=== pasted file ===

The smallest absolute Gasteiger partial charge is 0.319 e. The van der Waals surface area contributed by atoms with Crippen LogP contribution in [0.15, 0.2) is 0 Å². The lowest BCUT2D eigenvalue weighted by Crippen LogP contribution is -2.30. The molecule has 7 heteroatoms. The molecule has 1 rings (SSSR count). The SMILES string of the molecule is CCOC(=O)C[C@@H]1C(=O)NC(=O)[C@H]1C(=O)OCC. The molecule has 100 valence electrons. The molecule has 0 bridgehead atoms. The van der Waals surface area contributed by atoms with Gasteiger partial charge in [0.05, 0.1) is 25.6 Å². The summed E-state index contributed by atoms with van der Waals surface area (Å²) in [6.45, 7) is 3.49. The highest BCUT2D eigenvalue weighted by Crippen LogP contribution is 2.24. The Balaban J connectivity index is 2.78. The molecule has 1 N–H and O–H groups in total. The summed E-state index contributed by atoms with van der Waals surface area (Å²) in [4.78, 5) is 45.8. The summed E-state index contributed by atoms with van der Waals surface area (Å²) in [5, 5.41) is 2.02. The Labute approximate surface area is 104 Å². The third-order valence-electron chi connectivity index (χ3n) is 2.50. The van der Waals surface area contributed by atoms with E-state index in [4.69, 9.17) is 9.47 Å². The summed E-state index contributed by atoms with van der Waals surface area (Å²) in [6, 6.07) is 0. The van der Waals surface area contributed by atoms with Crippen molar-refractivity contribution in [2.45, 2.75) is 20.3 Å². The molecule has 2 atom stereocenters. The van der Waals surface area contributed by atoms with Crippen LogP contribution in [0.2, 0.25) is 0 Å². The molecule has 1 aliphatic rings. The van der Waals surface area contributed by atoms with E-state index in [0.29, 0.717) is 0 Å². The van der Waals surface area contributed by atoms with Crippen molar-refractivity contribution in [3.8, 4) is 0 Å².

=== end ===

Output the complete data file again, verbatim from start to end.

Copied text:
The smallest absolute Gasteiger partial charge is 0.319 e. The van der Waals surface area contributed by atoms with Crippen LogP contribution in [0.15, 0.2) is 0 Å². The lowest BCUT2D eigenvalue weighted by Crippen LogP contribution is -2.30. The molecule has 7 heteroatoms. The molecule has 1 rings (SSSR count). The SMILES string of the molecule is CCOC(=O)C[C@@H]1C(=O)NC(=O)[C@H]1C(=O)OCC. The molecule has 100 valence electrons. The molecule has 0 bridgehead atoms. The van der Waals surface area contributed by atoms with Gasteiger partial charge in [0.05, 0.1) is 25.6 Å². The summed E-state index contributed by atoms with van der Waals surface area (Å²) in [6.45, 7) is 3.49. The highest BCUT2D eigenvalue weighted by Crippen LogP contribution is 2.24. The Balaban J connectivity index is 2.78. The molecule has 1 N–H and O–H groups in total. The summed E-state index contributed by atoms with van der Waals surface area (Å²) in [4.78, 5) is 45.8. The summed E-state index contributed by atoms with van der Waals surface area (Å²) in [5, 5.41) is 2.02. The Labute approximate surface area is 104 Å². The third-order valence-electron chi connectivity index (χ3n) is 2.50. The van der Waals surface area contributed by atoms with E-state index in [4.69, 9.17) is 9.47 Å². The summed E-state index contributed by atoms with van der Waals surface area (Å²) in [6, 6.07) is 0. The van der Waals surface area contributed by atoms with Crippen molar-refractivity contribution in [2.45, 2.75) is 20.3 Å². The molecule has 2 atom stereocenters. The van der Waals surface area contributed by atoms with Crippen LogP contribution in [0.2, 0.25) is 0 Å². The molecule has 1 aliphatic rings. The van der Waals surface area contributed by atoms with E-state index in [0.29, 0.717) is 0 Å². The van der Waals surface area contributed by atoms with Crippen molar-refractivity contribution in [3.8, 4) is 0 Å².